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Tuesday, 05 August 2014 16:08

Abbott and Brandis to fight terrorism with mandatory metadata retention Featured


The Government has announced controversial legislation mandating data retention for telecommunications companies. It is part of a $630 million boost to security agencies.

In a press conference flanked by Prime Minister Tony Abbott and Foreign Minister Julie Bishop, Attorney-General George Brandis has confirmed the intention of the Government to introduce a data retention bill.

The law will force phone companies and Internet service providers to store non-content data, or metadata, for up to two years. The practice of storing metadata is a hot button issue after the US government faced strong criticism and condemnation worldwide for secretly storing the data of millions of users.

The practice, through a program managed by the US National Security Agency (NSA), was exposed after whistleblower Ed Snowden released confidential documents detailing the operation. This new legislation will mean all Australians would have metadata related to their web browsing and phone calls stored, where it could be accessed by law enforcement agencies.

The Australian Government's plans, as part of its 'Counter Terrorism Foreign Fighters Bill', also includes legislation making it illegal to promote terrorism and make it easier for Australia law enforcement to prosecute Australians fighting overseas.

 New laws will make it an offence to visit prescribed areas of the world, such as war zones where terrorists operate, without a valid excuse.

Federal agencies ASIO, ASIS, the Australian Federal Police, and the Australian Customs and Border Protection Service, which have seen massive funding increases in recent years, will have their budgets further augmented by a total of $630 million over the next four years.

Brandis also mentioned that threats and hate speech on sites like Twitter and Facebook would also be encompassed in the new counter-terrorism provisions, meaning for example that retweeting a message about terrorism may soon be illegal in Australia.

 Brandis said the proposal had been signed off by cabinet’s national security committee, comprising himself, Abbott, Bishop, immigration minister Scott Morrison and others, and had been approved "in principle.”

He said the cost of data retention and who bears it is still undecided, and that a bill was now being developed and would be introduced into parliament later this year.

Many ISPs, such as iiNet, have said that the cost of a data retention scheme would likely be passed onto users over time, warning it could cost up to $100 per customer per year to store all the data required. Some commentators have described the policy as being "more expensive than the carbon tax."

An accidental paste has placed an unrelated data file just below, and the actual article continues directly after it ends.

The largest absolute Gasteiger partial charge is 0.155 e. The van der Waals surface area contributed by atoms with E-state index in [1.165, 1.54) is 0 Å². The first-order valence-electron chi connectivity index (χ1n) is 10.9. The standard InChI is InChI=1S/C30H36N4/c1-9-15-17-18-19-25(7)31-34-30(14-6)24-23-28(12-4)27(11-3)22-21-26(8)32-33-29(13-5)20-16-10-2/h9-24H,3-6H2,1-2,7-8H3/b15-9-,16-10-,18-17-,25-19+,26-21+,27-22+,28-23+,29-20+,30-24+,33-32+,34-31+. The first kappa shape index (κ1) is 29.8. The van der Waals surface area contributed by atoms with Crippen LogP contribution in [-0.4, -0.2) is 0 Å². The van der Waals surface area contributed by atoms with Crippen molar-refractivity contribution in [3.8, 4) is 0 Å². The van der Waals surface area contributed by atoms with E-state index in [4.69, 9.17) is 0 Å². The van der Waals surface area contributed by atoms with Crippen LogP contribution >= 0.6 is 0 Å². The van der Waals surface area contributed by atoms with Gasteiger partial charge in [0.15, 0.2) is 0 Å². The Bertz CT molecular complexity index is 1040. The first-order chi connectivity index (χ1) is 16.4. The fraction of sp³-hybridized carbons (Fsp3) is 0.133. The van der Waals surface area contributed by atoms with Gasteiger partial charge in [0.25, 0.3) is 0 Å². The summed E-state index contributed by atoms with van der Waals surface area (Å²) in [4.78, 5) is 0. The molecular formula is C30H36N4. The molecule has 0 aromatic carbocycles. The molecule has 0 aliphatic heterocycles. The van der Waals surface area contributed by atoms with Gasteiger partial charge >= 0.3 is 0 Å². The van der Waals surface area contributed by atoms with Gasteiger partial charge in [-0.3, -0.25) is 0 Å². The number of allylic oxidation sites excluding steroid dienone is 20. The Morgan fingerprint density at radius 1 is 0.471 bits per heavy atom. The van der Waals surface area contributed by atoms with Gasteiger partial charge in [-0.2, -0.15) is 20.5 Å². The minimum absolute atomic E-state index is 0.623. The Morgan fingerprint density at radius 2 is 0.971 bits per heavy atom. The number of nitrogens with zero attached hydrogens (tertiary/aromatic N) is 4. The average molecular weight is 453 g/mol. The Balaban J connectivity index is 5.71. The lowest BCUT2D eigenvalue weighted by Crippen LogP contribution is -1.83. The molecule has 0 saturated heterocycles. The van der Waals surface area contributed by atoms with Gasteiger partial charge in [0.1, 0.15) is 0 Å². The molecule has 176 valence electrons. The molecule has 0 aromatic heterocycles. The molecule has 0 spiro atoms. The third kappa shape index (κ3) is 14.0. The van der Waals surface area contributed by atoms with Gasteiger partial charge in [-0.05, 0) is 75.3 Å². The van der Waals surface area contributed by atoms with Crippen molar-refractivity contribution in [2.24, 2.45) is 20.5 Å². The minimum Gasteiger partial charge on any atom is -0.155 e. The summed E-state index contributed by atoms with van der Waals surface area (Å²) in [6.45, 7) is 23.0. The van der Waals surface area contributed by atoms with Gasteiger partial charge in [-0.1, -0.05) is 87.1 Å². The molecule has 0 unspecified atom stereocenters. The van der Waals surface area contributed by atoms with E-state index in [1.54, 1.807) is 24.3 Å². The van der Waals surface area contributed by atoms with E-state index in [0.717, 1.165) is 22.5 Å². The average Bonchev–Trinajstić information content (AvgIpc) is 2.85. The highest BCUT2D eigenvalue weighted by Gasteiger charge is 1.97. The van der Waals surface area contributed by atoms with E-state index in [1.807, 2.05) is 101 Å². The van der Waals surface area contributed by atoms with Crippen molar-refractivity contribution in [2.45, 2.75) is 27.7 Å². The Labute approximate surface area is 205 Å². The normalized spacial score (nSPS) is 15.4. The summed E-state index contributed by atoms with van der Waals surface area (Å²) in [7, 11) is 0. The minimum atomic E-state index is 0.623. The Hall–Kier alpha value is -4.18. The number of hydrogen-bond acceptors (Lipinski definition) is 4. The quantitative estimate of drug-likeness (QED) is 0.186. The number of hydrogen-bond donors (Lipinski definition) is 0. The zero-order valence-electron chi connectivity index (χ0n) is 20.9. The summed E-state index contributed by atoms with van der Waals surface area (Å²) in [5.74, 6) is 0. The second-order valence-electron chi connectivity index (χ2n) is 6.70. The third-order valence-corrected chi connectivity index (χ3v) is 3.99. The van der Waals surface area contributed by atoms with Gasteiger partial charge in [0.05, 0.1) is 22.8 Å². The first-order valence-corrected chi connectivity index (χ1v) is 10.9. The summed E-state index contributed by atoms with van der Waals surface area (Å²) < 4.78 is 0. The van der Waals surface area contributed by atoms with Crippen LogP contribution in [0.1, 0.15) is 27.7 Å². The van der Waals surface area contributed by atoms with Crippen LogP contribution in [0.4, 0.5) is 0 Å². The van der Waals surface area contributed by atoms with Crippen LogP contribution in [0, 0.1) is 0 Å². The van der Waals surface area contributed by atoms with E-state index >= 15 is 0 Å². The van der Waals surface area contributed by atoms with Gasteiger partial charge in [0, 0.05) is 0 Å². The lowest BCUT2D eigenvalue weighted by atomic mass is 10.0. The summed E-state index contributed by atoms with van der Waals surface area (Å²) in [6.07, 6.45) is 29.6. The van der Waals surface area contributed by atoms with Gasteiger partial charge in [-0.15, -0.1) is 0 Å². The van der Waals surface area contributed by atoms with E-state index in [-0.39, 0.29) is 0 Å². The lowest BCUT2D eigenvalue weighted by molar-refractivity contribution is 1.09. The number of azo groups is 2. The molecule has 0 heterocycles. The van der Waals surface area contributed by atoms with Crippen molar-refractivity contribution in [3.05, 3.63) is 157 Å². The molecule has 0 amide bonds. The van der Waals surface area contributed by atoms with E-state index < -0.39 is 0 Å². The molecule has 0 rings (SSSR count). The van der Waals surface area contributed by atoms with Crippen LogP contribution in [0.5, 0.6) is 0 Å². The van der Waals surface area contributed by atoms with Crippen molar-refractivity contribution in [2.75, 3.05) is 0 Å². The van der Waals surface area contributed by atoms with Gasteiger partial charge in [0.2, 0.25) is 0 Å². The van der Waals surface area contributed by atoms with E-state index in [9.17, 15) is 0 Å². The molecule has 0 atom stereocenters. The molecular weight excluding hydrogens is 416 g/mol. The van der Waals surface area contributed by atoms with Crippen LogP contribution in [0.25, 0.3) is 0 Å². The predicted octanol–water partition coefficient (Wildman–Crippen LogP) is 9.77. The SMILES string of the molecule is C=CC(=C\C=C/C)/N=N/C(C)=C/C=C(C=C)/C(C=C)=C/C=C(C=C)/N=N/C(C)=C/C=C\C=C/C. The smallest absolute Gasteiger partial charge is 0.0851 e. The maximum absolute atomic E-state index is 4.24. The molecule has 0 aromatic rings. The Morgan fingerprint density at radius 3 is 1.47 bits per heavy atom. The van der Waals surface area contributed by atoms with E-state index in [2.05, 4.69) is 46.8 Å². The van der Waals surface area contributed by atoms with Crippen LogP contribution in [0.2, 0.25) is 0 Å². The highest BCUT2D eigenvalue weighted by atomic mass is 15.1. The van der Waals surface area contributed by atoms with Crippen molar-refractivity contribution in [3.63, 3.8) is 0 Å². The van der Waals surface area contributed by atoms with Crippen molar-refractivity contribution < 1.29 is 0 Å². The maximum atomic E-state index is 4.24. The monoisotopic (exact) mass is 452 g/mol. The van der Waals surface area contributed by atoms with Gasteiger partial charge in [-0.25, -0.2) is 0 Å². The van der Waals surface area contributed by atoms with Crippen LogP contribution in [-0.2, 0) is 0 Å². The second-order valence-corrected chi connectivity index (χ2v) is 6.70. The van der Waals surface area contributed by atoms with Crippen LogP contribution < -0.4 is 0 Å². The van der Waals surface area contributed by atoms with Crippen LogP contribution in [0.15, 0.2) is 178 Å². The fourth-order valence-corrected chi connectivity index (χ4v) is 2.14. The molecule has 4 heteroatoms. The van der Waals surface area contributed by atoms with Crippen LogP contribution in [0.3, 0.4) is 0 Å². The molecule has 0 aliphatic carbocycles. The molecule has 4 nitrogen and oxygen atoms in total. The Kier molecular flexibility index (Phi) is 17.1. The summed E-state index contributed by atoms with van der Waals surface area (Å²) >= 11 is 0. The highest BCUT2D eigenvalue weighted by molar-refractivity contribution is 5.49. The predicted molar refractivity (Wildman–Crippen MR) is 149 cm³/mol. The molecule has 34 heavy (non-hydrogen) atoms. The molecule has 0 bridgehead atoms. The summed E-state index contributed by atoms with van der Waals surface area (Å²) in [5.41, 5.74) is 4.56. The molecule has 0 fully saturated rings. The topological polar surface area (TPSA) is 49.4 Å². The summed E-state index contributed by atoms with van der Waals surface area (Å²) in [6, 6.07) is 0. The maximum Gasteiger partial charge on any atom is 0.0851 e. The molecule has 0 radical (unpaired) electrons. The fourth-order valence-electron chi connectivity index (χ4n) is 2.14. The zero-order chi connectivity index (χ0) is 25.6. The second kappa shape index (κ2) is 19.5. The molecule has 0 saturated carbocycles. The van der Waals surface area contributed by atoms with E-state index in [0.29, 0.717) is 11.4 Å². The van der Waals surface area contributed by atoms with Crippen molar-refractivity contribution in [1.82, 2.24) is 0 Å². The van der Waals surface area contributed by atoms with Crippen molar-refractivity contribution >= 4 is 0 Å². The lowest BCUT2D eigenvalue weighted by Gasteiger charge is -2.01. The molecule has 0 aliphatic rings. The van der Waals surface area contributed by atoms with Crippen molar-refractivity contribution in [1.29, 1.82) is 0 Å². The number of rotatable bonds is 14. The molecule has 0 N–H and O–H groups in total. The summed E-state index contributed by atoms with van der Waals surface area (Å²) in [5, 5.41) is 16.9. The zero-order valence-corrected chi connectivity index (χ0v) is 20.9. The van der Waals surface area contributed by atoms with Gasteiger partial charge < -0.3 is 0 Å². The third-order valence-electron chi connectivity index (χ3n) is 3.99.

Opposition leader Bill Shorten accused the government of planning a new “Internet tax” that would push up prices for consumers. He expressed support for the principle of stronger security – and the previous Labor Government was also planning data retention laws – but warned of curbs on individual privacy in an interview with Sky News.

“On one hand we need to make sure that our national security agencies are able to do the job they’re required to do and keep Australia safe — that’s of fundamental importance to all Australians,” he said.

“But at the same time we’ve got to make sure that we don’t have the rights of individuals, their private conversations on the internet, being intruded upon by Big Brother. It’s a matter of getting the balance right.

“I think Australia’s smart enough to get the balance right but the first step will be for the Abbott government to not make this a political issue. National security shouldn’t be a political issue, it should be about the Abbott government consulting Labor so we can come to the best outcome.”

Shadow Attorney General Mark Dreyfus said the Labor Party had not yet received details of the proposed legislation and would study it before making a considered response.

The Government also announced at the same press conference that it would be abandoning plans to repeal section 18C of the Racial Discrimination Act. Abbott described the 18C changes, which would have effectively legalised hate speech, as "a complication we just don't need and we're just not going to proceed with."

He said it was affecting the Government’s relationship with the Islamic community, whose ‘cooperation was necessary in the anti-terrorism push. Abbot said everybody in ‘Team Australia’ needs to get behind the bill, which led to a flurry of ridicule on social media.

Right wing columnist Andrew Bolt, who is known to have the Prime Ministers ear and who is one of the few people to be prosecuted under the Act, blogged about the repeal an hour before the press conference began.

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